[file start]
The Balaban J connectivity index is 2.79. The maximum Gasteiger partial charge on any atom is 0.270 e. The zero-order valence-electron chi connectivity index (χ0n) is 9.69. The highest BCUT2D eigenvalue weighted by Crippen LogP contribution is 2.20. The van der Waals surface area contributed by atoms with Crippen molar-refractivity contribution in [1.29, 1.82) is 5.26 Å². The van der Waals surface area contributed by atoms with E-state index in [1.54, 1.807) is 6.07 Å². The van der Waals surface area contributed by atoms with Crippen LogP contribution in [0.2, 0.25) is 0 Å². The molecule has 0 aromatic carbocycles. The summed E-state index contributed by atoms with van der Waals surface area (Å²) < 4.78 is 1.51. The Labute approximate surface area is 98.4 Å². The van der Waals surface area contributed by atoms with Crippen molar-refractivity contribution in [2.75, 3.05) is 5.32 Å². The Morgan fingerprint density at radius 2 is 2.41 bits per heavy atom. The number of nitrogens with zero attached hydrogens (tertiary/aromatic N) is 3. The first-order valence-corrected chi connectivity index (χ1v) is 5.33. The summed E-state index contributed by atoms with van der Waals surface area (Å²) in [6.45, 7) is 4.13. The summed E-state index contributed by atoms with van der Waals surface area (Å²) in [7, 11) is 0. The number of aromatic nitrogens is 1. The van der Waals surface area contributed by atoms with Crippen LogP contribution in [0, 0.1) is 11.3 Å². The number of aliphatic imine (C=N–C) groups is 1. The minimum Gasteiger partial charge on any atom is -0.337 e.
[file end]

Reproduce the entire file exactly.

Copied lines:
The Balaban J connectivity index is 2.79. The maximum Gasteiger partial charge on any atom is 0.270 e. The zero-order valence-electron chi connectivity index (χ0n) is 9.69. The highest BCUT2D eigenvalue weighted by Crippen LogP contribution is 2.20. The van der Waals surface area contributed by atoms with Crippen molar-refractivity contribution in [1.29, 1.82) is 5.26 Å². The van der Waals surface area contributed by atoms with E-state index in [1.54, 1.807) is 6.07 Å². The van der Waals surface area contributed by atoms with Crippen LogP contribution in [0.2, 0.25) is 0 Å². The molecule has 0 aromatic carbocycles. The summed E-state index contributed by atoms with van der Waals surface area (Å²) < 4.78 is 1.51. The Labute approximate surface area is 98.4 Å². The van der Waals surface area contributed by atoms with Crippen molar-refractivity contribution in [2.75, 3.05) is 5.32 Å². The Morgan fingerprint density at radius 2 is 2.41 bits per heavy atom. The number of nitrogens with zero attached hydrogens (tertiary/aromatic N) is 3. The first-order valence-corrected chi connectivity index (χ1v) is 5.33. The summed E-state index contributed by atoms with van der Waals surface area (Å²) in [6.45, 7) is 4.13. The summed E-state index contributed by atoms with van der Waals surface area (Å²) in [7, 11) is 0. The number of aromatic nitrogens is 1. The van der Waals surface area contributed by atoms with Crippen LogP contribution in [0, 0.1) is 11.3 Å². The number of aliphatic imine (C=N–C) groups is 1. The minimum Gasteiger partial charge on any atom is -0.337 e.